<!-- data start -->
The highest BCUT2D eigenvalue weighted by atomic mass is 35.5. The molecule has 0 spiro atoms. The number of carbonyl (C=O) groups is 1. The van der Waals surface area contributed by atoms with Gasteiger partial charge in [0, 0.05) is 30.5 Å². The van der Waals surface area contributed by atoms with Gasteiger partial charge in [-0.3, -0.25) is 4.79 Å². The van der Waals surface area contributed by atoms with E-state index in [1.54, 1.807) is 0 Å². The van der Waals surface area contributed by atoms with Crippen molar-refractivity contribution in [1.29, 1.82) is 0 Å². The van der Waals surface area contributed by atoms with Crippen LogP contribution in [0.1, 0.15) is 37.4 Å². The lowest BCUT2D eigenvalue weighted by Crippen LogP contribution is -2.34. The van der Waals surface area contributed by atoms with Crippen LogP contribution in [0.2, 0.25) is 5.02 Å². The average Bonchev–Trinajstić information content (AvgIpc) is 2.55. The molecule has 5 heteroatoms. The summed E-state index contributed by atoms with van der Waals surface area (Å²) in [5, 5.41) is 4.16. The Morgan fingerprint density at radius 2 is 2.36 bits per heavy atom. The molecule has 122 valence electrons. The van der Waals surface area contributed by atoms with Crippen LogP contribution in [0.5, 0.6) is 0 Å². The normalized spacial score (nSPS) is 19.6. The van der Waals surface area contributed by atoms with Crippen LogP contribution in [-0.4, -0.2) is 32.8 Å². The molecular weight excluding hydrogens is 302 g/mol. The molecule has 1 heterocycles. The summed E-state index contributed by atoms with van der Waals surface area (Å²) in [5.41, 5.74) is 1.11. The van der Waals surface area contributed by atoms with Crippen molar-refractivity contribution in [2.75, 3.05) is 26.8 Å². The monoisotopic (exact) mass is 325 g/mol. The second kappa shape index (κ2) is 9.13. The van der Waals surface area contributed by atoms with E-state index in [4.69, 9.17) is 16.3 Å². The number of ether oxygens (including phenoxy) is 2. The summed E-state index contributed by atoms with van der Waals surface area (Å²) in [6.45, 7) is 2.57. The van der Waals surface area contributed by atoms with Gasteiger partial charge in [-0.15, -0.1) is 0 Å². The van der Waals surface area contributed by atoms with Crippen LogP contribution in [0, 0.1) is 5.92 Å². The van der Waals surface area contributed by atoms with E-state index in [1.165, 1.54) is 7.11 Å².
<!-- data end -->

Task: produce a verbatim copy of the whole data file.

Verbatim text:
The highest BCUT2D eigenvalue weighted by atomic mass is 35.5. The molecule has 0 spiro atoms. The number of carbonyl (C=O) groups is 1. The van der Waals surface area contributed by atoms with Gasteiger partial charge in [0, 0.05) is 30.5 Å². The van der Waals surface area contributed by atoms with Gasteiger partial charge in [-0.3, -0.25) is 4.79 Å². The van der Waals surface area contributed by atoms with E-state index in [1.54, 1.807) is 0 Å². The van der Waals surface area contributed by atoms with Crippen molar-refractivity contribution in [1.29, 1.82) is 0 Å². The van der Waals surface area contributed by atoms with Crippen LogP contribution in [0.1, 0.15) is 37.4 Å². The lowest BCUT2D eigenvalue weighted by Crippen LogP contribution is -2.34. The van der Waals surface area contributed by atoms with Crippen LogP contribution in [0.2, 0.25) is 5.02 Å². The average Bonchev–Trinajstić information content (AvgIpc) is 2.55. The molecule has 5 heteroatoms. The summed E-state index contributed by atoms with van der Waals surface area (Å²) in [5, 5.41) is 4.16. The Morgan fingerprint density at radius 2 is 2.36 bits per heavy atom. The molecule has 122 valence electrons. The van der Waals surface area contributed by atoms with Crippen LogP contribution in [0.5, 0.6) is 0 Å². The normalized spacial score (nSPS) is 19.6. The van der Waals surface area contributed by atoms with Crippen LogP contribution in [-0.4, -0.2) is 32.8 Å². The molecular weight excluding hydrogens is 302 g/mol. The molecule has 1 heterocycles. The summed E-state index contributed by atoms with van der Waals surface area (Å²) in [5.41, 5.74) is 1.11. The van der Waals surface area contributed by atoms with Crippen molar-refractivity contribution in [2.75, 3.05) is 26.8 Å². The monoisotopic (exact) mass is 325 g/mol. The second kappa shape index (κ2) is 9.13. The van der Waals surface area contributed by atoms with E-state index in [4.69, 9.17) is 16.3 Å². The number of ether oxygens (including phenoxy) is 2. The summed E-state index contributed by atoms with van der Waals surface area (Å²) in [6.45, 7) is 2.57. The van der Waals surface area contributed by atoms with Gasteiger partial charge in [-0.15, -0.1) is 0 Å². The van der Waals surface area contributed by atoms with Crippen LogP contribution in [0, 0.1) is 5.92 Å². The van der Waals surface area contributed by atoms with E-state index in [1.165, 1.54) is 7.11 Å².